Oakland Students Gain Greater Access to Clean Water with Filling Stations

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Oakland Water Filling Stations
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In Oakland and other California cities, education leaders have launched a new initiative to provide students with clean water through water bottle filling stations in schools.

These filling stations aim to provide not only filtered drinking water to students, they also combat unnecessary plastic waste. In the era of Climate Change, these kinds of programs can often be the first step in making wide-sweeping changes in communities.

Water bottle filling stations can make a big impact on student health and academics, according to water bottle filling station group, FloWater.

“Well-hydrated students have a better chance of performing better in school due to increased focus, improved energy, and added health benefits for the body,” the group writes. “A more sanitary place to fill up a water bottle leads to less spreading of germs and fewer sick days during the school year. The less plastic bottles are available, the more positive impact it has on the planet.

“All it takes is the right solution strategically placed for maximum consumption, which is why it’s important to consider hydration stations for schools.”

New Clean Water Program in Oakland

While the new filling stations will come this year in and around Oakland (27% Latino), the program in which they draw funding has been around for some time.

“As part of the Oakland County Water Bottle Filling Station Program, first implemented in 2017, the county board of commissioners have allocated over $1 million for the purchase and delivery of water bottle filling stations to help school districts replace their aging drinking fountains,” Mark Cavitt with the Oakland Press writes. “Beginning in 2018, school districts were given the opportunity to apply for stations to be delivered to their K-12 schools.”

This program has impacted schools and students across the region. Water Filling Stations Oakland

The districts that have taken advantage of this new initiative, include:

  • Farmington Public Schools: 41 stations (9 schools)
  • Huron Valley Schools: 39 stations (11 schools)
  • Novi Community Schools: 32 stations (8 schools)
  • Oak Park School District: 47 stations (8 schools)
  • Oxford Community Schools: 21 stations (9 schools)
  • Pontiac School District: 48 stations (9 schools)
  • Rochester Community Schools: 21 stations (20 schools)
  • Southfield Public Schools: 42 stations (13 schools)
  • Waterford School District: 31 stations (16 schools)

Why These Water Bottle Filling Stations are So Important

Many other school districts around the country, like in Washington, Texas, Kentucky, Florida, and Missouri, are moving from classic water fountains to water bottle filling stations.

These kind of initiatives go to do more for students than providing them easier access to drinking water. They can improve overall health.

The key aspect of this is the accessibility these fountains provide, according to water sustainability group, Because Water.

“Childhood obesity currently affects around 17 percent of U.S. kids,” they write. “So, why are schools continuing to invest their dollars in vending machines and sugary beverages instead of drinking stations? The health conditions currently affecting American youth make creating positive lifestyle changes, like drinking water, something schools need to prioritize. Swapping out soda for water is an easy way for young kids to form healthy habits and reduce their intake of unnecessary sugar.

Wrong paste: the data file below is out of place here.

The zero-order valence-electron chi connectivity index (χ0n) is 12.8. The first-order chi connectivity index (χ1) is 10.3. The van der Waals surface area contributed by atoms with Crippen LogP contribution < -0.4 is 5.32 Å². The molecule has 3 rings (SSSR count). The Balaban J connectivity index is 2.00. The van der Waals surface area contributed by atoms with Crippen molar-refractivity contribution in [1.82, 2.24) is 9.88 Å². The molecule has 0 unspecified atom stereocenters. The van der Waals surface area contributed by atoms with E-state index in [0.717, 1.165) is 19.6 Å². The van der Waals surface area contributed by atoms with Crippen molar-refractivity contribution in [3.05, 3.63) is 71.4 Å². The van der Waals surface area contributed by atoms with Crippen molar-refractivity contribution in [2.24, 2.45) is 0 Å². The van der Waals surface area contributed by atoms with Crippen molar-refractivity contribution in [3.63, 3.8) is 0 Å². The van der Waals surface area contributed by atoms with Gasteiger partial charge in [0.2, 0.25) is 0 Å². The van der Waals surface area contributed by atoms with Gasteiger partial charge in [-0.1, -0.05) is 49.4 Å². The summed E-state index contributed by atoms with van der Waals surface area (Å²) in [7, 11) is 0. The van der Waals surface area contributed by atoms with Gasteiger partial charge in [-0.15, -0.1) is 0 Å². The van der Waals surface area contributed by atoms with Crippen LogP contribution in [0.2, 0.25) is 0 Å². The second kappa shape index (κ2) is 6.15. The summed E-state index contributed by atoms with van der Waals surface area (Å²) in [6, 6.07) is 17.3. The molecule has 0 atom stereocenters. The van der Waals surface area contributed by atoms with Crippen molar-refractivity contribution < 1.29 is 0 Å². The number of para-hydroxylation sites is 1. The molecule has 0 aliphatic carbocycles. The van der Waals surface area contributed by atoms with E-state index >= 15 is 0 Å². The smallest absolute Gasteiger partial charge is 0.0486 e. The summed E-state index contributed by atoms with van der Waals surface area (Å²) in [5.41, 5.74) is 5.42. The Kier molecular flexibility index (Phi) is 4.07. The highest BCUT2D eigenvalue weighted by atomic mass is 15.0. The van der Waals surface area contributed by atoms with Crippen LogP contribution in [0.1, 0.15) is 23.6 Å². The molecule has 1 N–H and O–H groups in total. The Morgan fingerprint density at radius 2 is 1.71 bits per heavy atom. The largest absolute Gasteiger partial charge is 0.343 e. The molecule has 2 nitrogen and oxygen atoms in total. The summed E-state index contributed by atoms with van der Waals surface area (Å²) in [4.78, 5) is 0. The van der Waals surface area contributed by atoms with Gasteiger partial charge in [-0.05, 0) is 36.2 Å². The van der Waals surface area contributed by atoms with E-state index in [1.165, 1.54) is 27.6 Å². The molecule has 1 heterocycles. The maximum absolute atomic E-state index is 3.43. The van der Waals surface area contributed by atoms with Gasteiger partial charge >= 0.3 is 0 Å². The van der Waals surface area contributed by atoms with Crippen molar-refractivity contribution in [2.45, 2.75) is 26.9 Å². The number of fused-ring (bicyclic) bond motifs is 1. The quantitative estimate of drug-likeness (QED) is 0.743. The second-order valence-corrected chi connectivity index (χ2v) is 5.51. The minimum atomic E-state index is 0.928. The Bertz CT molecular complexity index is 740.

“Safe, clean, and accessible water gives students greater incentive to hydrate more often, contributing to greater energy and productivity.”water bottle station

For Latino children, access to free and clean water is important — given the disparities in which health issues, such as diabetes and obesity, impact this group.

This has only been made worse by the COVID-19 pandemic, according to Jamie Bussel, senior program officer at the Robert Wood Johnson Foundation.

“We’ve seen these disparities for decades when it comes to childhood obesity rates,” Bussel said. “This year, we’ve also seen people of color and people with low incomes hit hardest by the COVID-19 pandemic. In both cases these outcomes reflect decades of disinvestment in specific communities and specific groups of people, often driven by the systemic racism and discrimination that are still so prevalent in our society.”

The NRDC provides 5 tips to impliment better water practices at your kid’s school:

  1. Pack filtered water in a water bottle for your child every day (some teachers allow spill-proof water bottles in classrooms)
  2. Spread the word about safe water concerns by talking to your child’s teacher and the school nurse
  3. Ask the school principal whether the drinking water has been tested and ask for test results
  4. Raise drinking water safety and lead concerns with your parent-teacher organization; advocate that your school or the school district install filters to remove lead from drinking water fountains and taps
  5. Talk to your pediatrician about your concerns regarding lead in drinking water

Get a Water Bottle Fountain at Your School

Want a water bottle filling station at your school?

Sign up for Salud America!‘s Water Bottle Fountain Action Pack where you’ll get:

  • Customized, click-to-send emails, graphics & resources to initiate the change
  • One-on-one support from an Action Pack Coach
  • Promotion of your efforts

ADD A WATER BOTTLE FOUNTAIN IN YOUR SCHOOL!

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Water

By The Numbers By The Numbers

74

percent

of Latino kids have had a sugary drink by age 2 (vs. 45% of white kids)

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